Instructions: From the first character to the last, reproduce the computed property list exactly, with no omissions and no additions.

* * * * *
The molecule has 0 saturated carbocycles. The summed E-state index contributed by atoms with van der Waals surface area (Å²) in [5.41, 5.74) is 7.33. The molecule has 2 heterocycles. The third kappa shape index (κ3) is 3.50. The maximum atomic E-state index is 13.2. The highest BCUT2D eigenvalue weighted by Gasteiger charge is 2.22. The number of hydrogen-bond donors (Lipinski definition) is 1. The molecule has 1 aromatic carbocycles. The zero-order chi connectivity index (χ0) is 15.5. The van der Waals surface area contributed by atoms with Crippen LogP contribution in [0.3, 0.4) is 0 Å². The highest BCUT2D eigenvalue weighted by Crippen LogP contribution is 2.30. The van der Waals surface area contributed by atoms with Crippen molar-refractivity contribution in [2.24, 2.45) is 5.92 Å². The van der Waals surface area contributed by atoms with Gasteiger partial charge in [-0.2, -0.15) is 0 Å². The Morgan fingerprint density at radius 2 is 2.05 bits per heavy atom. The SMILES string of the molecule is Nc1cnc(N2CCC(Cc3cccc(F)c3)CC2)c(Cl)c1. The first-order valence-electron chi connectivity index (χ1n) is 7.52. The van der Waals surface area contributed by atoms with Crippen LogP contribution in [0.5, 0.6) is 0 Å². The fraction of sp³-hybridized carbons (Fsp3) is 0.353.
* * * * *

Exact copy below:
The molecule has 0 saturated carbocycles. The summed E-state index contributed by atoms with van der Waals surface area (Å²) in [5.41, 5.74) is 7.33. The molecule has 2 heterocycles. The third kappa shape index (κ3) is 3.50. The maximum atomic E-state index is 13.2. The highest BCUT2D eigenvalue weighted by Gasteiger charge is 2.22. The number of hydrogen-bond donors (Lipinski definition) is 1. The molecule has 1 aromatic carbocycles. The zero-order chi connectivity index (χ0) is 15.5. The van der Waals surface area contributed by atoms with Crippen LogP contribution in [0.3, 0.4) is 0 Å². The highest BCUT2D eigenvalue weighted by Crippen LogP contribution is 2.30. The van der Waals surface area contributed by atoms with Crippen molar-refractivity contribution in [2.24, 2.45) is 5.92 Å². The van der Waals surface area contributed by atoms with Gasteiger partial charge in [-0.2, -0.15) is 0 Å². The Morgan fingerprint density at radius 2 is 2.05 bits per heavy atom. The SMILES string of the molecule is Nc1cnc(N2CCC(Cc3cccc(F)c3)CC2)c(Cl)c1. The first-order valence-electron chi connectivity index (χ1n) is 7.52. The van der Waals surface area contributed by atoms with Crippen LogP contribution in [0.5, 0.6) is 0 Å². The fraction of sp³-hybridized carbons (Fsp3) is 0.353.